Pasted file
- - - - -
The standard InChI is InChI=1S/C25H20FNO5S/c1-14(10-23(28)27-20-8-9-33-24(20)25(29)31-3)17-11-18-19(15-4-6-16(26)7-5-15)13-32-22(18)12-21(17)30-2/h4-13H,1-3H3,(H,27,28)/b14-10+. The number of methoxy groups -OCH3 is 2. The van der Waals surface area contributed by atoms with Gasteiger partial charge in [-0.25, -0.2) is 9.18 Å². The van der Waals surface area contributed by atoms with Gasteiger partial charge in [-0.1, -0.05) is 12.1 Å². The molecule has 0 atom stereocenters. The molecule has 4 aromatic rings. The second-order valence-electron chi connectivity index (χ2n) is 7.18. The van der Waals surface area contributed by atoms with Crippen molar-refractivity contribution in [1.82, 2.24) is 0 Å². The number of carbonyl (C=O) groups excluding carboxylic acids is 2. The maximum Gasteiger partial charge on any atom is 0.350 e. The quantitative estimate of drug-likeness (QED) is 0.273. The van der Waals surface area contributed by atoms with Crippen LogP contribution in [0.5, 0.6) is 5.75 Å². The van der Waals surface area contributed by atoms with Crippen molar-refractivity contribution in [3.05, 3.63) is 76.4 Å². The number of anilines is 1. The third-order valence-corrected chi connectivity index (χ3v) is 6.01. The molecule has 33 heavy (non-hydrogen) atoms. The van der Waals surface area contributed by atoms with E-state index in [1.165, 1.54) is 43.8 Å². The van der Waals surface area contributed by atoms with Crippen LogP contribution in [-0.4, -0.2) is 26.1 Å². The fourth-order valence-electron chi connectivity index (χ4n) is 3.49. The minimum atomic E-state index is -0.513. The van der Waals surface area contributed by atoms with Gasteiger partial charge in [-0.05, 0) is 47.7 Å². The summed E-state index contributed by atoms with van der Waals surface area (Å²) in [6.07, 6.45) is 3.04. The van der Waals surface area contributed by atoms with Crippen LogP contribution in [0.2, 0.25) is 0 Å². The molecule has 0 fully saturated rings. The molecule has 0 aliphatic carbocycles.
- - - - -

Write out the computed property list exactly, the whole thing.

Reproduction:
The standard InChI is InChI=1S/C25H20FNO5S/c1-14(10-23(28)27-20-8-9-33-24(20)25(29)31-3)17-11-18-19(15-4-6-16(26)7-5-15)13-32-22(18)12-21(17)30-2/h4-13H,1-3H3,(H,27,28)/b14-10+. The number of methoxy groups -OCH3 is 2. The van der Waals surface area contributed by atoms with Gasteiger partial charge in [-0.25, -0.2) is 9.18 Å². The van der Waals surface area contributed by atoms with Gasteiger partial charge in [-0.1, -0.05) is 12.1 Å². The molecule has 0 atom stereocenters. The molecule has 4 aromatic rings. The second-order valence-electron chi connectivity index (χ2n) is 7.18. The van der Waals surface area contributed by atoms with Crippen molar-refractivity contribution in [1.82, 2.24) is 0 Å². The number of carbonyl (C=O) groups excluding carboxylic acids is 2. The maximum Gasteiger partial charge on any atom is 0.350 e. The quantitative estimate of drug-likeness (QED) is 0.273. The van der Waals surface area contributed by atoms with Crippen LogP contribution in [0.5, 0.6) is 5.75 Å². The van der Waals surface area contributed by atoms with Crippen molar-refractivity contribution in [3.05, 3.63) is 76.4 Å². The number of anilines is 1. The third-order valence-corrected chi connectivity index (χ3v) is 6.01. The molecule has 33 heavy (non-hydrogen) atoms. The van der Waals surface area contributed by atoms with E-state index in [1.165, 1.54) is 43.8 Å². The van der Waals surface area contributed by atoms with Crippen LogP contribution in [-0.4, -0.2) is 26.1 Å². The fourth-order valence-electron chi connectivity index (χ4n) is 3.49. The minimum atomic E-state index is -0.513. The van der Waals surface area contributed by atoms with Gasteiger partial charge in [-0.05, 0) is 47.7 Å². The summed E-state index contributed by atoms with van der Waals surface area (Å²) in [6.07, 6.45) is 3.04. The van der Waals surface area contributed by atoms with Crippen LogP contribution in [0.2, 0.25) is 0 Å². The molecule has 0 fully saturated rings. The molecule has 0 aliphatic carbocycles.